Harriette Anderson Kaser 1906-2003
Packing and moving sends shivers up the spines of many people. My mother, Harriette Anderson Kaser took it all in stride. Although she spent almost all of her youth in Killbuck, Ohio, her family frequently moved from place to place. Then, when she married Paul Kaser, they bounced around the Midwest following his jobs, and eventually moved to Arizona.
I will track her pre-marriage years here, because you can follow his moves after marriage by looking at last week’s article on my father, No Permanent Residence.
1906-circa 1907: Monroe Township, Holmes County, Ohio.
Harriette Veolia Anderson was born in her doctor grandfather’s house in Killbuck, Ohio. Her mother and father, Vera and Guy Anderson were living on a farm near Killbuck in Monroe Township, but her mother went “home” to have her baby.
Vera and Guy named their only daughter for her maternal grandmother, Harriet (Hattie) Morgan Stout and her paternal grandmother, Mary Veolia Brink Anderson. Her grandfather, “Doc” Stout wanted everyone to call her Hattie, and that nickname stuck with her at least into her twenties. She hated the middle name so much that she did not even use the initial. After she married, she signed Harriette A. Kaser instead of Harriette V. Kaser.
Once she was back in town, Grandma Vera did not want to return to the farm, and they moved into Killbuck where Grandpa “Daddy Guy” tried various businesses.
1907-1924: Killbuck, Ohio
1907: The House that Burned. Grandma Vera did not like country life,. So the family moved from the Anderson family farm into a small house in Killbuck. The first house they lived in had belonged to Mary Morgan, Vera’s grandmother. There disaster struck. Mother told about it in a recorded memoir:
Note: The Duncan Building stood on Front Street in Killbuck between Killbuck Creek and Main Street.
1908: The Little House After the fire, the family (Guy, Vera, older brother Bill and 2-year-old Harriette) lived for a short time with Dr. Stout and Hattie, and then moved into another small house. Later Harriette’s grandmother Anderson joined them. In that house, Vera gave birth to her third child in three years (Herbert, born in 1908)
Harriette also recalled the playpen her father built.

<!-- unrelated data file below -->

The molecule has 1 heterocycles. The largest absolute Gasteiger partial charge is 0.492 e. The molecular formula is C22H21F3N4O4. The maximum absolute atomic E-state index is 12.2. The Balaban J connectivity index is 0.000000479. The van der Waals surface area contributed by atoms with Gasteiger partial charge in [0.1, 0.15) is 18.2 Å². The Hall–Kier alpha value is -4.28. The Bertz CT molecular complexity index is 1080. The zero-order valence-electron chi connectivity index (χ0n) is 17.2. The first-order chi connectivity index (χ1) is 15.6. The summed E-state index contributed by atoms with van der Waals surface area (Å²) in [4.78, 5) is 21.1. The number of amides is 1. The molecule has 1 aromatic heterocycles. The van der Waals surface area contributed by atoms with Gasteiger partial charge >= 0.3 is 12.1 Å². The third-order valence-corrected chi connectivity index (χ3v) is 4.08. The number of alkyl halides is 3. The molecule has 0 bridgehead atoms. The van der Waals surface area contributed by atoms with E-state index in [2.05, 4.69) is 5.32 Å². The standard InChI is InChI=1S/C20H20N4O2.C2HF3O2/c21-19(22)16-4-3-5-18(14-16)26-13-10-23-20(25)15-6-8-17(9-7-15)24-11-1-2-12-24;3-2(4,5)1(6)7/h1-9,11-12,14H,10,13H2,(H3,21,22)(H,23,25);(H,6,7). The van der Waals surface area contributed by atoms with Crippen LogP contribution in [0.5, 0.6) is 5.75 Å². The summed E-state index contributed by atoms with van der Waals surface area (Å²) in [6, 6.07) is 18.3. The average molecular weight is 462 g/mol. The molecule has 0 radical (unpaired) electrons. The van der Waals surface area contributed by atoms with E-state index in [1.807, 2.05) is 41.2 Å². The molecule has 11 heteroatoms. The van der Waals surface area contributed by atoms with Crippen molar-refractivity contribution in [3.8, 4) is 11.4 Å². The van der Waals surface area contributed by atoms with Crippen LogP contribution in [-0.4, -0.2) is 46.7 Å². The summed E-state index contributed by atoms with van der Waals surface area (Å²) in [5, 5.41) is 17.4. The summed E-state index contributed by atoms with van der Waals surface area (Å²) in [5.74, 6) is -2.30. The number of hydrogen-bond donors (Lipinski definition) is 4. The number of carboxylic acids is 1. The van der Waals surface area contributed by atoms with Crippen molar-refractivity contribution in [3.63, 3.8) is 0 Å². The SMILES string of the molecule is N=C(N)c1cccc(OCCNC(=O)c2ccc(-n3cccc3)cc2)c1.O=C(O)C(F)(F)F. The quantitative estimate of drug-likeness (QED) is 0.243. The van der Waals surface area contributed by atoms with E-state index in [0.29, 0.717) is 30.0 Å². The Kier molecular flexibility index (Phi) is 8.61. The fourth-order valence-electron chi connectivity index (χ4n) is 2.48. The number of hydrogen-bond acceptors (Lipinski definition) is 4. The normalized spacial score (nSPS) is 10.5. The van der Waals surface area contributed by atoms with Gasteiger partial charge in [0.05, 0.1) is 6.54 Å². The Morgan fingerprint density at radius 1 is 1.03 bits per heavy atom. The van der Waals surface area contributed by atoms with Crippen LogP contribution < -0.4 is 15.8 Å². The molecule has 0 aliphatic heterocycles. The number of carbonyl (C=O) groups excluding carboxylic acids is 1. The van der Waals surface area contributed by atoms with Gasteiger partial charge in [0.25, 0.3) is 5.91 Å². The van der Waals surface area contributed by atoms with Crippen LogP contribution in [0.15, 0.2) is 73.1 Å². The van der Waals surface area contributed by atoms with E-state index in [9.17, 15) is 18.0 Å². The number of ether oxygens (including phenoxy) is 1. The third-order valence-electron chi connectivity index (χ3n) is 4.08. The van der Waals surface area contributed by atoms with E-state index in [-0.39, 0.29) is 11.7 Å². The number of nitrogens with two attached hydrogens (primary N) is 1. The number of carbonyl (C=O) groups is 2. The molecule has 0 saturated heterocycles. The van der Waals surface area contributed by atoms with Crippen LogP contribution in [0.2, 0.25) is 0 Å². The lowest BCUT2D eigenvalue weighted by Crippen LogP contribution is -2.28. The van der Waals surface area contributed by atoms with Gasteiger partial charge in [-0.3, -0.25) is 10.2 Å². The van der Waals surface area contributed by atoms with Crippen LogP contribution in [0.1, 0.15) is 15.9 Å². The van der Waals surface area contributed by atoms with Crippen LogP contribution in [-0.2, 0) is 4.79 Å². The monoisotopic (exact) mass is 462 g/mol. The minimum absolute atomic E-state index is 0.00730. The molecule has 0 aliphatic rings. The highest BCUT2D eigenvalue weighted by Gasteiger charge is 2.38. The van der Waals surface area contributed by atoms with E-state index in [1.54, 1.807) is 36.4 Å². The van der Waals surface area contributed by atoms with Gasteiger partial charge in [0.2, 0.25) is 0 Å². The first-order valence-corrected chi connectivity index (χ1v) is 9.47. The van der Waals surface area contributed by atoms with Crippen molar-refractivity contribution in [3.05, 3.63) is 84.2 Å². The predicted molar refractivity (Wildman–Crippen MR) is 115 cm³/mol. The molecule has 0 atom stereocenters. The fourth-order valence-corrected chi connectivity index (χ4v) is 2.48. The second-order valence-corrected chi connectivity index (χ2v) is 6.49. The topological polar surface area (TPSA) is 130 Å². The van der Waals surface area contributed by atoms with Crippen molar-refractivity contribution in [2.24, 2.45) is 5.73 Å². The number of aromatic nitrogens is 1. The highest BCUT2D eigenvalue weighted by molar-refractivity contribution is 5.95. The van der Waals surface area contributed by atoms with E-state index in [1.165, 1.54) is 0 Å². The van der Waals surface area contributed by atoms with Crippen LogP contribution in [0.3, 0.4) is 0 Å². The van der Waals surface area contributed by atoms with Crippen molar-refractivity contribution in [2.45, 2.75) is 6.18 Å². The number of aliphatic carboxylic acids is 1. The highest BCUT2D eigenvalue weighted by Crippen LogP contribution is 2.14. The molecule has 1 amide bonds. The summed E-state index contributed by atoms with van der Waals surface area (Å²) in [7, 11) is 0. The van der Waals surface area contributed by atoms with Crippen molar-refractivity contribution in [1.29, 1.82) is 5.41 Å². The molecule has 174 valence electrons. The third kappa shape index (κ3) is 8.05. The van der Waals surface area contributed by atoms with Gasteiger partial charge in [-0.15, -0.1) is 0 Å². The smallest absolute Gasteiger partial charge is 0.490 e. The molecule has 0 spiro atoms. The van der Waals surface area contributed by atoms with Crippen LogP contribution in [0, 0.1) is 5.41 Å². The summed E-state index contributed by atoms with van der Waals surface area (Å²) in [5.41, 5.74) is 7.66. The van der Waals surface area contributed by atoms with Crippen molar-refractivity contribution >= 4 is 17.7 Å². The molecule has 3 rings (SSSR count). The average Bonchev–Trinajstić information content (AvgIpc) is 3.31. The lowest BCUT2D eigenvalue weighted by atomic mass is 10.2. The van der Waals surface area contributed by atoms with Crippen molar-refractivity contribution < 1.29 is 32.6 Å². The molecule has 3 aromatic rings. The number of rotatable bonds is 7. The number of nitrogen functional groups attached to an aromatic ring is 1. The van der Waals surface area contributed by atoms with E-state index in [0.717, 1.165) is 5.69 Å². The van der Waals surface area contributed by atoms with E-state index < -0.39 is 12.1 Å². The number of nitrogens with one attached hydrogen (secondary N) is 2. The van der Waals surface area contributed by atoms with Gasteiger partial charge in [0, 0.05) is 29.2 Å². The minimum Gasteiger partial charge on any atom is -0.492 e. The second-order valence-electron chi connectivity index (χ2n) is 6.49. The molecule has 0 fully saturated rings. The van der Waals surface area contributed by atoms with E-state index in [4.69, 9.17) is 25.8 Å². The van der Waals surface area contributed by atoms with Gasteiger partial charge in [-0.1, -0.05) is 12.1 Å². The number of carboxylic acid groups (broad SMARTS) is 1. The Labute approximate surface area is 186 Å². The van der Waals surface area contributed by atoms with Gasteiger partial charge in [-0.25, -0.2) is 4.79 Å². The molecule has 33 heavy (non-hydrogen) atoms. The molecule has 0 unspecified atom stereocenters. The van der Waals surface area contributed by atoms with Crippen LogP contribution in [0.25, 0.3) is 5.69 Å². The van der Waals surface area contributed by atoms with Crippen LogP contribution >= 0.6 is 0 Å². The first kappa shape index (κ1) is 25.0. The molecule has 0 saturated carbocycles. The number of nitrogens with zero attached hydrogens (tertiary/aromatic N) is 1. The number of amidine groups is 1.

1909/10: Monroe Township farm. Since Guy Anderson was not proving to be a terrific businessman, the family once again tried farm living. They bought the family farm that belonged to Guy’s Aunt Amy Anderson Roof.
I related my mother’s memories of the farm when I discussed all the people in the family picture taken in 1909. But she had another story to tell that I found very interesting. The fact that they were living on the farm proved to be a life-saver in 1913.
Note: She was right. The 1913 flood was the worst natural disaster ever to hit Ohio. Ironically, it stimulated the installation of steam gages and tracking those and underground water gauges later became my father’s occupation. You can see a USGS video about the 1913 Flood here. And here is what mother remembers:
1923-1924: 1453 Wesley Ave., Columbus Ohio
Harriette wanted to go to college, and her father and two brothers thought job opportunities would be better in Columbus, so they moved there in time for her to start school in the fall. At the end of her first year of college, she was asked to come back to Holmes County to teach. The rest of the family returned to Killbuck and she went to live with her step-sister and husband–Rhema and Earl Fair.
1924-1925: Clark Ohio
1926-1938 Killbuck Ohio
She got a job teaching at the larger school in Killbuck, Ohio, and lived with her parents, who by then were running a boarding house in the old Stout home. In 1930 she was very briefly married, which is a story for another day.
During her teaching years, she gradually finished her college degree by attending Kent State University in the summers.
1938: Dover, Ohio
She married my father Paul Kaser in June 1938, and you can follow their many moves if you care to go to last week’s article on him.
She outlived her husband by seven years, allowing her to see a new century, but they did not reach their goal of having been married for 60 years.
Most of this information comes from Harriette Anderson Kaser’s recorded memoirs that my brother recorded and transcribed (THANK YOU!). Some comes from notes I made of conversations with her late in her life, and from the collection of photographs that she handed on to me. I am so grateful to her for valuing family history and passing on her memories.